We all know the importance of decarbonizing the transportation industry. The recently released U.S. National Blueprint For Transportation Decarbonization lays out a strategy for “federal leadership and partnerships to decarbonize the entire U.S. transportation sector,” according to a factsheet about the plan.
I think there are two key takeaways from the blueprint. The first is that this effort is going to take coordination and collaboration from a number of sources, including government agencies, fleets, truck makers, component manufacturers, nonprofit organizations, energy suppliers, and others. Decarbonizing transportation is a big job, and for the good of the planet, it is one we need to do in a relatively short period of time. We are going to need creative solutions to meet climate goals, and that will take all of us working together.
See also: Making alternative-fuel decisions
The second key takeaway is that we are looking at a poly-fuel future that will include battery-electric and hydrogen power as well as power from sustainable liquid fuels. There will be a place for a variety of fuel types based on vehicle duty cycles and operating conditions. At this point, there is no one technology that will work across all transportation use cases.
But we need to be aggressive about moving into each alternative where it makes sense. NACFE’s position is to go fast with battery-electric trucks in applications like vans and step vans, medium-duty box trucks, terminal tractors, and heavy-duty short regional haul.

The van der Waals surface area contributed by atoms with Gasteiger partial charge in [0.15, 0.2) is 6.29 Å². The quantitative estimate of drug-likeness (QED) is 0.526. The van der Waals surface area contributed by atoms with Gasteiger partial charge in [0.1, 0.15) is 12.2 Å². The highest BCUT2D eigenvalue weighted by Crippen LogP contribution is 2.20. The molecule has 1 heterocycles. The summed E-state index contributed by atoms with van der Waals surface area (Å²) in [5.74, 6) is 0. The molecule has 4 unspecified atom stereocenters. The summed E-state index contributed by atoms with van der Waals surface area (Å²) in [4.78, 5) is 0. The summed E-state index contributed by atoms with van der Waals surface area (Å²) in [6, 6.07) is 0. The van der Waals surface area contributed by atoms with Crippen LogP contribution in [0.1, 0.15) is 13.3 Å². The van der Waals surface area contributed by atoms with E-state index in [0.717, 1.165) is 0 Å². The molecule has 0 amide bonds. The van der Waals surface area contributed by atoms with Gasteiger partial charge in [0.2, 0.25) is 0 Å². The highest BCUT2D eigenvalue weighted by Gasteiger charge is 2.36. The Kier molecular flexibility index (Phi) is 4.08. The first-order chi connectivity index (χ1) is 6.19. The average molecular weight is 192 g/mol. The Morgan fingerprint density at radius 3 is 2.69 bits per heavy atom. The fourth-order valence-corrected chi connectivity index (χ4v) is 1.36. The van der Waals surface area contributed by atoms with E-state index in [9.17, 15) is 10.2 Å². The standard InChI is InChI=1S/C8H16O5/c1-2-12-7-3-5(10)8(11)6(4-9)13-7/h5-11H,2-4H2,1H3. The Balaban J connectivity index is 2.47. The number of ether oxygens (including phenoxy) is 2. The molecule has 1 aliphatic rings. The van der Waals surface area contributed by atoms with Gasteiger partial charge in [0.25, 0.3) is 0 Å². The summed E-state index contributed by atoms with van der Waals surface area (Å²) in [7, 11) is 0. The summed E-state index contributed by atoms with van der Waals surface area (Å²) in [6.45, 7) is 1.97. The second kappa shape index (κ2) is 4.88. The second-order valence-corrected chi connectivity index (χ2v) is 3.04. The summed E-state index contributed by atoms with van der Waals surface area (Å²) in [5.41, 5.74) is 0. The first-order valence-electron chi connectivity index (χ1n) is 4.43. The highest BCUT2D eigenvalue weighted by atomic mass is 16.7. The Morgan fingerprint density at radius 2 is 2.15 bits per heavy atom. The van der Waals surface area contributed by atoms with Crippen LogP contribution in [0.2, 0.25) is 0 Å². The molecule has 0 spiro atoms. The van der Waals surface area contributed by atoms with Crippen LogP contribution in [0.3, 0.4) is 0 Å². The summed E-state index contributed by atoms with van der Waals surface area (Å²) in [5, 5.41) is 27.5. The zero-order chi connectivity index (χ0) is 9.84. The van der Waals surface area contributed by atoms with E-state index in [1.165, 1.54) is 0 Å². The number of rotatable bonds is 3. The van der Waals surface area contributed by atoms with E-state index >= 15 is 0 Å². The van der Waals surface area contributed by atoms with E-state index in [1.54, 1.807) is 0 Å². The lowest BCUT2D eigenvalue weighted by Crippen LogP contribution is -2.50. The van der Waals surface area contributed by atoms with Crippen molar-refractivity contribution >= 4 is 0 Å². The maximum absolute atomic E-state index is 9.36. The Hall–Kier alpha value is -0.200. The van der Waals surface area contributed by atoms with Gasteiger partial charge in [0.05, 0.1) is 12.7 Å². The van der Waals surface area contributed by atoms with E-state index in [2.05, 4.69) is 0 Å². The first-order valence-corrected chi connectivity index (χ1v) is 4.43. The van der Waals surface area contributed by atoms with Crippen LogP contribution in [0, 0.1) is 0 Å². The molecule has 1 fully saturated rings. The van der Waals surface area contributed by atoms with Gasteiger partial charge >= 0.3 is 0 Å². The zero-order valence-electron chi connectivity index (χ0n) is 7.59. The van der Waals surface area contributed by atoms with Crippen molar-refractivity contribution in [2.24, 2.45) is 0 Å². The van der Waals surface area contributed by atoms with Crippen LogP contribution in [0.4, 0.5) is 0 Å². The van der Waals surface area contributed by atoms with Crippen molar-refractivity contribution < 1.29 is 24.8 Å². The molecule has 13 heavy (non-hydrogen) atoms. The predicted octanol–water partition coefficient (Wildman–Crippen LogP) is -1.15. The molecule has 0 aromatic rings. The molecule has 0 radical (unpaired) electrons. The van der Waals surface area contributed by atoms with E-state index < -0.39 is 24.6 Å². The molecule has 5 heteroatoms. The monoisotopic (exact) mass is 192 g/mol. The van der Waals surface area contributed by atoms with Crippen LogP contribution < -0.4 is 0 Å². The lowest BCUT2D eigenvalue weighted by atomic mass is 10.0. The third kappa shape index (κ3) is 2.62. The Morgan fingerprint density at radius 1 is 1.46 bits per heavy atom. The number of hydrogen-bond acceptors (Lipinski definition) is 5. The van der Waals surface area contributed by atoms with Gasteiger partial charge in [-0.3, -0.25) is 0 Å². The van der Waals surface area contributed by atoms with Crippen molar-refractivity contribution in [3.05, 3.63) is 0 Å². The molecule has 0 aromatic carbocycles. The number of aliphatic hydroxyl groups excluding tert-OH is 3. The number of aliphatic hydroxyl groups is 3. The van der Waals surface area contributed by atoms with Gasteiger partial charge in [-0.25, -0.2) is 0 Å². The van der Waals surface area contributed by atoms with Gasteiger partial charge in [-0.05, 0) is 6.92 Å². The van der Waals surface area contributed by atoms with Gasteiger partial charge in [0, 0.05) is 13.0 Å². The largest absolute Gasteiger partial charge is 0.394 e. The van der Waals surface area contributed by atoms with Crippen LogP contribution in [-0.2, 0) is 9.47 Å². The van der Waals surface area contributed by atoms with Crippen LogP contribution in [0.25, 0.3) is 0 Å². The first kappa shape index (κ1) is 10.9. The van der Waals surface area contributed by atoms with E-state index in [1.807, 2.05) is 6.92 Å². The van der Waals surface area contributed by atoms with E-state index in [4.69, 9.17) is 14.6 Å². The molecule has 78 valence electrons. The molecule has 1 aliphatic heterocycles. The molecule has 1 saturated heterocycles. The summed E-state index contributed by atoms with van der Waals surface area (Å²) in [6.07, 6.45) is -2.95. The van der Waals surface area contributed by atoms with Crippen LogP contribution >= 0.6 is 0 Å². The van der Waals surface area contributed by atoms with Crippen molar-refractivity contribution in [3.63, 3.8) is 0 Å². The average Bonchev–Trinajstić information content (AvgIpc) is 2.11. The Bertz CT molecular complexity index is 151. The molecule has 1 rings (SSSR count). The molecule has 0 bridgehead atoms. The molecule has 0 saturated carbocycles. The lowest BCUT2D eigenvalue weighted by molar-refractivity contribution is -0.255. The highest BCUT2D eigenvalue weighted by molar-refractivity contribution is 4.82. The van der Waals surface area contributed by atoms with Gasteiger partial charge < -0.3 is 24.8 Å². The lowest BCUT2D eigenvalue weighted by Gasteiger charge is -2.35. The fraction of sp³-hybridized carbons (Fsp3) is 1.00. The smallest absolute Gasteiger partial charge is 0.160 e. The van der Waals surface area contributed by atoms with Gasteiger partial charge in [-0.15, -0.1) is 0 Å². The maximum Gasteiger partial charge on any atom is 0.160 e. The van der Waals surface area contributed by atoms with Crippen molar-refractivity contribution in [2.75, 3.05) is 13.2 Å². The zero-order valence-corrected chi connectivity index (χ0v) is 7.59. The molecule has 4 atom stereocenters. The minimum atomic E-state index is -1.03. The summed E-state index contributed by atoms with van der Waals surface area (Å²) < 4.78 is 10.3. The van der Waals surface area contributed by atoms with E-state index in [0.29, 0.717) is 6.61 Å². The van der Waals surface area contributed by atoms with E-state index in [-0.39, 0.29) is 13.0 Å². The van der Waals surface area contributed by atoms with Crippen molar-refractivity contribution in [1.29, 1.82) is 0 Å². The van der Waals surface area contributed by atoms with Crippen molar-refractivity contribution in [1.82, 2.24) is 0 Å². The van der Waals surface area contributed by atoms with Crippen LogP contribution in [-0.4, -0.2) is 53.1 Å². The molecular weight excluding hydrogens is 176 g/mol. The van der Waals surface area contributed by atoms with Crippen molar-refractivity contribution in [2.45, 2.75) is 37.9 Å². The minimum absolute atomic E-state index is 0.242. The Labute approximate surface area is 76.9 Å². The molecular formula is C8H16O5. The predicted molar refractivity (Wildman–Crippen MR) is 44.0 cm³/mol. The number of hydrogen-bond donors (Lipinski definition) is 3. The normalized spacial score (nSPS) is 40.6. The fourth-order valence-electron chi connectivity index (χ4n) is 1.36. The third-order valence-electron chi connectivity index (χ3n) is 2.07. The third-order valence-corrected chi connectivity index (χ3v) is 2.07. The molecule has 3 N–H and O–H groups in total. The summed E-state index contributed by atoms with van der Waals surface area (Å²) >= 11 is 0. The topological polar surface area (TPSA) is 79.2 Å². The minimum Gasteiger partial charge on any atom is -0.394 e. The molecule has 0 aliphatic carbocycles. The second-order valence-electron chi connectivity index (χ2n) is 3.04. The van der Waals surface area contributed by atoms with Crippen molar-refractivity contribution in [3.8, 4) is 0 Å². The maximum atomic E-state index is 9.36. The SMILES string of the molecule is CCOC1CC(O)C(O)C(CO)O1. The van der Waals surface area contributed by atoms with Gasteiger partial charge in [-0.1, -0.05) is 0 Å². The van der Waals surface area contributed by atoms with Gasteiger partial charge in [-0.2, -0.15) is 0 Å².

But it also means exploring and investing in other fuels in what we call “the messy middle.” That’s the time between now and when we get to a zero-emission future. We cannot afford to be tentative in our efforts to get to zero.
We are putting the finishing touches on a white paper on the messy middle that we will release this spring. One of the messages from the paper is based on Yogi Berra’s famous line, “When you come to a fork in the road, take it.”
Action on decarbonizing trucking is needed now. We are at a point where it doesn't really matter which path you start down as long as you start. So go ahead, take that fork in the road and let all of us know what you learn from that decision. And remember, we will be here to help you navigate the challenges.
Michael Roeth has worked in the commercial vehicle industry for nearly 30 years, most recently as executive director of the North American Council for Freight Efficiency (NACFE). He serves on the second National Academy of Sciences Committee on Technologies and Approaches for Reducing the Fuel Consumption of Medium and Heavy-Duty Vehicles and has held various positions in engineering, quality, sales, and plant management with Navistar and Behr/Cummins.
This article originally appeared on FleetOwner.com.